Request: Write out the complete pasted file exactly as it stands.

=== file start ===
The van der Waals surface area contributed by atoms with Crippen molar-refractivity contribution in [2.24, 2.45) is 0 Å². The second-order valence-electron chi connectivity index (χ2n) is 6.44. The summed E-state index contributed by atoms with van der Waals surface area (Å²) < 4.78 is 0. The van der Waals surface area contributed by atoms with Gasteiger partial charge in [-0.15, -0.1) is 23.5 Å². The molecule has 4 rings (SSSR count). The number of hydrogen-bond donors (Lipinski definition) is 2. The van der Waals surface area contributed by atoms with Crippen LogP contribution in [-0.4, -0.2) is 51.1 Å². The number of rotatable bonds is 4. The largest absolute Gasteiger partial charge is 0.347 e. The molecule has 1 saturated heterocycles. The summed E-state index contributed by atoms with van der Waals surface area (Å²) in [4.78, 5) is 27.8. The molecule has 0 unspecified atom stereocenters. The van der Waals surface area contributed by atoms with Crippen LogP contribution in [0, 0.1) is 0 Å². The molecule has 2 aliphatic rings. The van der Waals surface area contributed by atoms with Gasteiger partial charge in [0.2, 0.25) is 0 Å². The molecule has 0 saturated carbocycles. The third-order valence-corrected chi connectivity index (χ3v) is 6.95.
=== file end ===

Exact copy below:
The van der Waals surface area contributed by atoms with Crippen molar-refractivity contribution in [2.24, 2.45) is 0 Å². The second-order valence-electron chi connectivity index (χ2n) is 6.44. The summed E-state index contributed by atoms with van der Waals surface area (Å²) < 4.78 is 0. The van der Waals surface area contributed by atoms with Gasteiger partial charge in [-0.15, -0.1) is 23.5 Å². The molecule has 4 rings (SSSR count). The number of hydrogen-bond donors (Lipinski definition) is 2. The van der Waals surface area contributed by atoms with Crippen LogP contribution in [-0.4, -0.2) is 51.1 Å². The number of rotatable bonds is 4. The largest absolute Gasteiger partial charge is 0.347 e. The molecule has 1 saturated heterocycles. The summed E-state index contributed by atoms with van der Waals surface area (Å²) in [4.78, 5) is 27.8. The molecule has 0 unspecified atom stereocenters. The van der Waals surface area contributed by atoms with Crippen LogP contribution in [0, 0.1) is 0 Å². The molecule has 2 aliphatic rings. The van der Waals surface area contributed by atoms with Gasteiger partial charge in [0.2, 0.25) is 0 Å². The molecule has 0 saturated carbocycles. The third-order valence-corrected chi connectivity index (χ3v) is 6.95.